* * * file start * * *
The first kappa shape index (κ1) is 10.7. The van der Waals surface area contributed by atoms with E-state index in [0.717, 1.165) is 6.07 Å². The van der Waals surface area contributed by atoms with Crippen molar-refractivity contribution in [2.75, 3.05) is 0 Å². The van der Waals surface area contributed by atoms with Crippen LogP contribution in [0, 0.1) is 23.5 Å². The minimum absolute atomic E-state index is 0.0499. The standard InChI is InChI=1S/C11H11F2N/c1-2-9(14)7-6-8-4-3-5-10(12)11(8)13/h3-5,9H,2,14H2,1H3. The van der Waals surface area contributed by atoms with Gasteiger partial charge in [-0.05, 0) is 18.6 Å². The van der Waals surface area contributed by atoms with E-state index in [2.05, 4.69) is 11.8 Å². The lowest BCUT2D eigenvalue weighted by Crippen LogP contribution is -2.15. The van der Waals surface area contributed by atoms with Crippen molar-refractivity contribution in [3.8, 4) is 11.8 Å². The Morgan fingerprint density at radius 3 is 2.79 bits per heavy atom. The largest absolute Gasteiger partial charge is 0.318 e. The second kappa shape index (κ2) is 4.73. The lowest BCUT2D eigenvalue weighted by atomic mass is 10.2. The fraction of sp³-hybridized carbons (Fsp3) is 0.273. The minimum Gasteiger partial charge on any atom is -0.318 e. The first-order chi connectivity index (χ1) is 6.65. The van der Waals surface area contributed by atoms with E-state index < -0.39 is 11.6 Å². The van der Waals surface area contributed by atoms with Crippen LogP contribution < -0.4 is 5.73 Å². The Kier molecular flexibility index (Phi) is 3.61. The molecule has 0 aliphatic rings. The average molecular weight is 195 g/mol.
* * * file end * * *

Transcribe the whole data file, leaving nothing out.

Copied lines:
The first kappa shape index (κ1) is 10.7. The van der Waals surface area contributed by atoms with E-state index in [0.717, 1.165) is 6.07 Å². The van der Waals surface area contributed by atoms with Crippen molar-refractivity contribution in [2.75, 3.05) is 0 Å². The van der Waals surface area contributed by atoms with Crippen LogP contribution in [0, 0.1) is 23.5 Å². The minimum absolute atomic E-state index is 0.0499. The standard InChI is InChI=1S/C11H11F2N/c1-2-9(14)7-6-8-4-3-5-10(12)11(8)13/h3-5,9H,2,14H2,1H3. The van der Waals surface area contributed by atoms with Gasteiger partial charge in [-0.05, 0) is 18.6 Å². The van der Waals surface area contributed by atoms with E-state index in [2.05, 4.69) is 11.8 Å². The lowest BCUT2D eigenvalue weighted by Crippen LogP contribution is -2.15. The van der Waals surface area contributed by atoms with Crippen molar-refractivity contribution in [3.8, 4) is 11.8 Å². The Morgan fingerprint density at radius 3 is 2.79 bits per heavy atom. The largest absolute Gasteiger partial charge is 0.318 e. The second kappa shape index (κ2) is 4.73. The lowest BCUT2D eigenvalue weighted by atomic mass is 10.2. The fraction of sp³-hybridized carbons (Fsp3) is 0.273. The minimum Gasteiger partial charge on any atom is -0.318 e. The first-order chi connectivity index (χ1) is 6.65. The van der Waals surface area contributed by atoms with E-state index < -0.39 is 11.6 Å². The van der Waals surface area contributed by atoms with Crippen LogP contribution < -0.4 is 5.73 Å². The Kier molecular flexibility index (Phi) is 3.61. The molecule has 0 aliphatic rings. The average molecular weight is 195 g/mol.